The exhibit Afghanistan: Hidden Treasures from the National Museum, Kabul has been on at the Canadian Museum of Civilization, in Ottawa Canada, since October 24. For that entire time nearly 400 workers (including education staff and tour guides) have been on strike.
The news only gets worse.
As Heritage Key has previously reported talks broke down nearly two weeks ago with the union believing a settlement to be impossible. The union wants the museum to agree to binding arbitration. So far the museum has said no.
People who want to see the exhibit have had to cross picket lines to do so and the attendance numbers so far have not been pretty.
It attracted only 7,711 in its first three weeks, whereas the Dead Sea Scrolls exhibit, in Toronto, attracted more than 18,000 in its first nine days.
Ouch and ouch!
As I am writing this there is news breaking (at 9 pm no less) that the two sides have decided to head back to the bargaining table with a federally appointed mediator. The museum is owned by the federal government and it was cabinet minister Rona Ambrose, the Minister of Labour, who has made the announcement.
“I am pleased that the parties are returning to the negotiating table. Every effort is being made to assist them in reaching a settlement as soon as possible, she said.
It should be emphasized that this is a return to negotiation, NOT binding arbitration.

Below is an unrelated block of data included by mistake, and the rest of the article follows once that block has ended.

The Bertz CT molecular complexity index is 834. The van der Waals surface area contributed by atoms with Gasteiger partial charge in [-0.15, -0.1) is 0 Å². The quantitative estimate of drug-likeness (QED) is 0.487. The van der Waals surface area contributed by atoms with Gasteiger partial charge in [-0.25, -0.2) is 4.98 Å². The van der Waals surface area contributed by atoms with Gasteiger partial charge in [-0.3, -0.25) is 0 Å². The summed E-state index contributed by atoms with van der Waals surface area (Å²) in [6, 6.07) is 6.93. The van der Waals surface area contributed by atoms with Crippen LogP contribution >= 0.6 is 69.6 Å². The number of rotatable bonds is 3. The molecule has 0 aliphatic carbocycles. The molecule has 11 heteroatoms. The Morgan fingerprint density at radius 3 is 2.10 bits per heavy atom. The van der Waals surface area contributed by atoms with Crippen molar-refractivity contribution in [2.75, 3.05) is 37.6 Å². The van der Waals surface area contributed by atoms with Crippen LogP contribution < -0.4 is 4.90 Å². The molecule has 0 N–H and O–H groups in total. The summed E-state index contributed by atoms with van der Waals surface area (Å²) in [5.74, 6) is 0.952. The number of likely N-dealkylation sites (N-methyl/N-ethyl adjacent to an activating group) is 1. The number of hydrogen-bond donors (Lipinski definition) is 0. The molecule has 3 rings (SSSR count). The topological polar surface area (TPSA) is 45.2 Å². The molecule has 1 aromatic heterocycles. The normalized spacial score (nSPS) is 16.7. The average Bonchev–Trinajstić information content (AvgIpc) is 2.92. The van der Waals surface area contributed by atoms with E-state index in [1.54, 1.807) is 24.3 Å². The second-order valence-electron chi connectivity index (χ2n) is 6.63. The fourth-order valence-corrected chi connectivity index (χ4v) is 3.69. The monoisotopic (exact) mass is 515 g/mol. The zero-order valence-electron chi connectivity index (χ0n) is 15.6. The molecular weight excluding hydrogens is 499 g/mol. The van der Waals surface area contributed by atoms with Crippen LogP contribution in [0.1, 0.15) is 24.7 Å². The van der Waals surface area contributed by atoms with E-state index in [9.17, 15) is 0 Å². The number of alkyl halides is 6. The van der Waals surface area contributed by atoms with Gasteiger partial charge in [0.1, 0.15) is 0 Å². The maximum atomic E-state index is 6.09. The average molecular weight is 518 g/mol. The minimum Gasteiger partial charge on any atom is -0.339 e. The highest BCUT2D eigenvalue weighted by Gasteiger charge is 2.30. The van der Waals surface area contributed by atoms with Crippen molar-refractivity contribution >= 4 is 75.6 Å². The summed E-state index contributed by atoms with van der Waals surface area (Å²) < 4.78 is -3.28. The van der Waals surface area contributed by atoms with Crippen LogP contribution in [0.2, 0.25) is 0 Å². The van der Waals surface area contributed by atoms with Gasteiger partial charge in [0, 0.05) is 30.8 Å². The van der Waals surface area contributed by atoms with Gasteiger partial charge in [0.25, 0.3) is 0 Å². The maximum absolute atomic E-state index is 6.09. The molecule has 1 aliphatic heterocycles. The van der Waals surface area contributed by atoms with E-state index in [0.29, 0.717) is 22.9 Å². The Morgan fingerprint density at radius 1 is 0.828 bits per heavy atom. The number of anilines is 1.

There has been no reaction from either side about this development yet but that is to be expected given the late time that it was announced.
Government under fire in Parliament over strike
The governing party in Canada (The Conservatives) has been taking a pounding in question period, with opposition MPs demanding the government push harder for a settlement. MP Maria Minna rose in the house and fired thisquestion offto Ambrose yesterday.
Mr. Speaker, as I indicated in a letter to the minister, if the Museum of Civilization and the War Museum agree to binding arbitration, the museum workers’ strike will be over, she said.
In the CN strike the minister pressured the union to accept binding arbitration. This strike has gone on far too long and with Christmas coming, the workers want to go back to work.
She continued, I know that the Canadian Labour Congress has spoken to the minister, asking her to put both sides in a room and deal with them. Is the minister prepared to do that?
Mr. Speaker, it is always a difficult decision when workers decide to go on strike, but this is a legal strike and it is the decision of the union, she said.
The union overwhelmingly rejected the latest offer of the employer. Obviously, arbitration is not an option because we need both parties to agree to it. We will continue to urge both of them to come back to the table as soon as possible.
So there we have it.
No binding arbitration, but at least they are talking again. Like all museum lovers I hope for an agreement but Im not getting my hopes up just yet.